ADVENTURER: JASON MEEHAN
A 12 day Trek in Nepal.
Average of 20°C during the day, freezing at night
Osprey Talon 33L
Dry bags x2
Trekmates Lightweight gloves
Small roll Duck tape
Blackhawk notebook / Organiser
Write in the rain Notebook & Pen
Lifesystems Trek first aid kit
Lip balm / sunscreen / tissues
Avon so soft (insect repellent)
Sun Glasses & hard case
Power monkey eXplorer
Camera & LowePro case
Camelbak Chute water bottle
Carabiner & 10m paracord
Petzl Tikka 2 headtorch & spare batteries
Lightweight waterproof jacket
Dare 2b Mid weight top / fleece
Osprey Talon 33L pack (updated version here)
Pack Config Logo Patch – Earth
Leki Walking poles
This report is for a 12 day Trek in Nepal following a route which starts in the town of Pokhara and circles around the Annapurna conservation area to the highest point of Tara Hill Top to the Sikles glacier stopping at local villages on the way.
Gurkha Adventures were the company which assisted in this Trek supplying the Guides and Porters. With their local knowledge and experience in the area it made the trip more pleasurable, with the terrain being much undulated in parts and varying from dense jungle/forest with steep drops, high grass and deep ravines to open farmland areas. The weather was a great help – with the winter coming in the region there is little to no rainfall, which meant not having to carry heavy wet equipment, the temperature range was from an average of 20⁰C during the day to freezing at night at higher level, with the added humidity when in the jungle/forest areas.
With all this in mind there was a good idea of what to actually carry, with uncertainty you can have too much in your pack which you will not actually need or use. I carried a simple load and some group equipment, a 25m confidence rope and bothy bag when required, not weighing any more than 10Kg. As 1lt of water was enough, which brought the weight down, purification was carried by the group. Water was not in short supply and water was prepared during the morning routine by the porters with replenishment available at lunch.
I personally used a Camelback Chute due to its double lid system, although different bottles were used by the group from Nalgene to Sigg depending on the preference of the person. Hydration packs were used but these were placed away as not required for the daily walking.
Each person had their own first aid kit which made things easier for the group, as customisation of kits can be done as individuals needs are always different. The main items that were common across all kits were blister kits, pain relief and a lot of Imodium, for a couple of days our bodies got used to the change in food and water.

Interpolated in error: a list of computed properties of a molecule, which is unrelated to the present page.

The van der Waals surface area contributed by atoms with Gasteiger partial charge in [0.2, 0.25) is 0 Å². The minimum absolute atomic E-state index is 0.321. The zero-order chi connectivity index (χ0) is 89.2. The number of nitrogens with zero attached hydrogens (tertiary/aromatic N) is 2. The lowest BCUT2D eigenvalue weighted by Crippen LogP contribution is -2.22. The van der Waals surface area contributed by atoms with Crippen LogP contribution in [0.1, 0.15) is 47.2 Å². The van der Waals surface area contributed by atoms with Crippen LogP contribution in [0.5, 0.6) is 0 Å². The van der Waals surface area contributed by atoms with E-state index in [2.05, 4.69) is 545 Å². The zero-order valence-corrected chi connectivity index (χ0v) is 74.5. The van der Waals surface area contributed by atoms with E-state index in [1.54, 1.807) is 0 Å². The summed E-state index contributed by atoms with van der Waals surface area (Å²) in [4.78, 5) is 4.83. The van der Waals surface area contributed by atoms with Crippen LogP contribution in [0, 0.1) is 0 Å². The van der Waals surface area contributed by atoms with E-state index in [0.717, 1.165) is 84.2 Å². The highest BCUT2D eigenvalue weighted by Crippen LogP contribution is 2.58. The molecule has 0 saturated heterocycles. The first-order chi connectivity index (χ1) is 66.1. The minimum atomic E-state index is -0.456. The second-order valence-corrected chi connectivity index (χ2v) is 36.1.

With the route being undulating and steep in places the use of walking poles became a gift, due to most of the route being stepped up to 1000m up and down, with all different heights and being designed for small feet.
The poles assisted getting up and down, easing the impact on the knees and used to balance when crossing the temporary bamboo bridges. These were placed by the locals as the river course ways have been washed away by monsoon floods, that damaged or removed the previous bridges. The porters however seemed to do this with great ease and carrying the average weight of 40-50kg on their head and in flip flops which was pretty impressive.
The climate meant that warm kit was reduced to a light fleece if required when stopping, a warmer jacket in the evening, and a hat of some sort – woollen beanie or a lightweight skull hat seemed to be the choice. Sunglasses, baseball caps and sunscreen were more prevalent.
A waterproof jacket was carried but not required as we only had rain when closer to the glacier and it was more of drift from the snow fall during the night. Every camp we stopped at there was the opportunity to have a camp fire which made the evenings pleasurable, this gave way to conversations which were varied in sorts of strange and interesting topics.
Hogo camp (below)
All the equipment I used faired up pretty well with no damages. Packing for what you actually are doing, without taking extra kit that will most probably stay at the bottom of your pack or in a pouch, meant a nicer walk which meant less water and food needed, reducing the weight and burden.